Experts in history, archaeology, genealogy, heraldry, clans and cultural legacy will gather in Aberdeen this week to share their collective knowledge of the Battle of Harlaw ahead of the 600th anniversary of the contest.
This is the first time experts from such diverse fields have come together to focus on Harlaw and it is hoped that the conference will further understanding of the Battle, fought near Inverurie on July 24 1411,which had significant implications for the cultural and linguistic face of Scotland. They will be joined by direct descendants of those who fought in the battle including David Irvine of Drum, whose ancestor Sir Alexander Irvine of Drum led his clan in the battle.
The conference, organised by the University of Aberdeen’s Elphinstone Institute in partnership with the Seven Incorporated Trades of Aberdeen, will be held on Thursday June 9 at the Trinity Hall, Aberdeen.
The Battle of Harlaw was a contest over the Earldom of Ross fought between the Gaelic army of Donald of Islay, Lord of the Isles, and an army assembled by Alexander Stewart, Earl of Mar, to defend Aberdeen against the Highlanders. The bloody battle, although indecisive, was of significant strategic importance as whoever controlled Ross, a territory stretching from Inverness to Skye, controlled northern Scotland, and held a considerable power over the rest of Scotland down to the Tay.
Much of what is known, the cultural history, poems and songs which commemorate the Battle, will also feature in the conference, entitled Harlaw Remembered. It will take place at Trinity Hall, where the only two known artefacts of the battle – the Weavers’ banner and the sword of Provost Davidson of Aberdeen, who was killed during the conflict, are on display.
Speakers include Dr Iain Banks, Executive Director of the Centre for Battlefield Archaeology at the University of Glasgow, Scottish historian Professor Richard Oram of the University of Stirling, and Dr Iain MacDonald of the University of Glasgow, who will talk about the Lordship of the Isles.
Dr Ian Russell, Director of the Elphinstone Institute, said: “The conference provides an important opportunity to bring together experts from diverse fields and those with a personal connection to the Battle for the most comprehensive academic examination of the battle to date. With the 600th anniversary of Harlaw approaching we feel that it is important to recognise the significance of the battle and the cultural imprint it leaves today.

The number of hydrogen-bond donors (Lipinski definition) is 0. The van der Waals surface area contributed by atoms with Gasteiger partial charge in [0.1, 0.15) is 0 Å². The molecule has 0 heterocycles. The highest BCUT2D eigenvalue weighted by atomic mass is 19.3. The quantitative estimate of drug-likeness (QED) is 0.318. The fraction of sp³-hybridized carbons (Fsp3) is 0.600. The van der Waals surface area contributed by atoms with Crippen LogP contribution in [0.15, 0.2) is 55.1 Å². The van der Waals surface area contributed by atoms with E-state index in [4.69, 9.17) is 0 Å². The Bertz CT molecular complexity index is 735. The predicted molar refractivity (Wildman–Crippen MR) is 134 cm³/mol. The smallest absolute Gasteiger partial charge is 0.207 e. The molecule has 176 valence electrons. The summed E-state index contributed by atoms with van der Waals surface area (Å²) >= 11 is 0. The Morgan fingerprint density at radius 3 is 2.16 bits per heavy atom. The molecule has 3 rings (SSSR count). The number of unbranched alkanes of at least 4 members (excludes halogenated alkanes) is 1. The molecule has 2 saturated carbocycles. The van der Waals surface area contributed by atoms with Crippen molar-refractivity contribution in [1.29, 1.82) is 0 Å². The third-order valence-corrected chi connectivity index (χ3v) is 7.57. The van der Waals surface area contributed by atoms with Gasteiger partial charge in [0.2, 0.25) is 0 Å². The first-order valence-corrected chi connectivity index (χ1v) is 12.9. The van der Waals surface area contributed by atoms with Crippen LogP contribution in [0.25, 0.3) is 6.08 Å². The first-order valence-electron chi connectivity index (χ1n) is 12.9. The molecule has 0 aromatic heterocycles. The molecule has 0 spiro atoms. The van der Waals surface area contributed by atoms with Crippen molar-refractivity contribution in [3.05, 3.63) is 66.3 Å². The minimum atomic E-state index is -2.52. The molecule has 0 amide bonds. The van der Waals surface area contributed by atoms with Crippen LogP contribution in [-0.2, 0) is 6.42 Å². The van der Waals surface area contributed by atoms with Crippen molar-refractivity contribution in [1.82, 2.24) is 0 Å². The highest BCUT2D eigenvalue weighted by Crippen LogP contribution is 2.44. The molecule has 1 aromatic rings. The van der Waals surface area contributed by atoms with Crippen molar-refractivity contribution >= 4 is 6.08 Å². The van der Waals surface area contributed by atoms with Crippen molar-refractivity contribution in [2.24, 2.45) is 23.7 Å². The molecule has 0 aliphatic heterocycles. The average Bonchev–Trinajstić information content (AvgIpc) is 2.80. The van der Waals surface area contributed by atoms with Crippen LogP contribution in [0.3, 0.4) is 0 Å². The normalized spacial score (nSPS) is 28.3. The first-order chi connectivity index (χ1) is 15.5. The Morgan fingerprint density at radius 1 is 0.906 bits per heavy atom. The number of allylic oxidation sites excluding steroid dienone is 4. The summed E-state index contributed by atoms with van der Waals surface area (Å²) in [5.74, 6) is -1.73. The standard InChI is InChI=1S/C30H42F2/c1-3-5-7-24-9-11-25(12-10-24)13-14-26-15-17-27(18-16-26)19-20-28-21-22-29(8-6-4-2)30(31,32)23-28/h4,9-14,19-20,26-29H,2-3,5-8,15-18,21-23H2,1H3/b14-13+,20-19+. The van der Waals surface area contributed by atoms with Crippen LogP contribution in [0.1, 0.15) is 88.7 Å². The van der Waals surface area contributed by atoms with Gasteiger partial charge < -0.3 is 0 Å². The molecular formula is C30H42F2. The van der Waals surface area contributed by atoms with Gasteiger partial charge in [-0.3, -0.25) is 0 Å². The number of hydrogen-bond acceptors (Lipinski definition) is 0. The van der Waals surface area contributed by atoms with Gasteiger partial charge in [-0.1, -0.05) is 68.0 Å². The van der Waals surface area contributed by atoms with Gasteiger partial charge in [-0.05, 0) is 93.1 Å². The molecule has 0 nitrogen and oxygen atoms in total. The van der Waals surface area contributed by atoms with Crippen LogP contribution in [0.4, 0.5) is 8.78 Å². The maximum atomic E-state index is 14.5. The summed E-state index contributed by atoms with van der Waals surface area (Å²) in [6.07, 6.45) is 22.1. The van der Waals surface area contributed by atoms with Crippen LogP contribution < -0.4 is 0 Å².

“Although neither side could claim a clear victory, Harlaw changed forever the cultural and linguistic face of Scotland. It showed that the power of the Lordship of the Isles was no longer invincible; it proved the beginning of the end for the clan system; and it gave impetus for the Scots and English languages to prosper at the expense of Gaelic. It also shaped modern Aberdeen - as the burgh moved to ensure it would not be threatened again, it was divided into quarters – the Green, the Fittie, the Even and the Crooked - the predecessors of the present-day Municipal Wards.With the only surviving artefacts of the battle displayed at Trinity Hall, it is an extremely fitting venue for this important conference.”
Harlaw Rememberedwill run from 9am to 5pm and will be formally opened by Aberdeen Lord Provost Peter Stephen with J. George Ross, Deacon Convenor of the Trades, providing the welcome address.
It will be followed by a concert of music, song and the spoken word remembering the Battle of Harlaw at the Town and County Hall, Town House, Union Street, Aberdeen. Running from 8pm to 9.30pm it will feature Tarland fiddler Paul Anderson, piper Duncan MacGillivray, ballad singer and storyteller Elizabeth Stewart, and poet Sheena Blackhall.
Tickets for the concert are £6 and delegate places for the conference are £12 or £10 for concessions.
For full details visit www.abdn.ac.uk/elphinstone or call 01224 272996.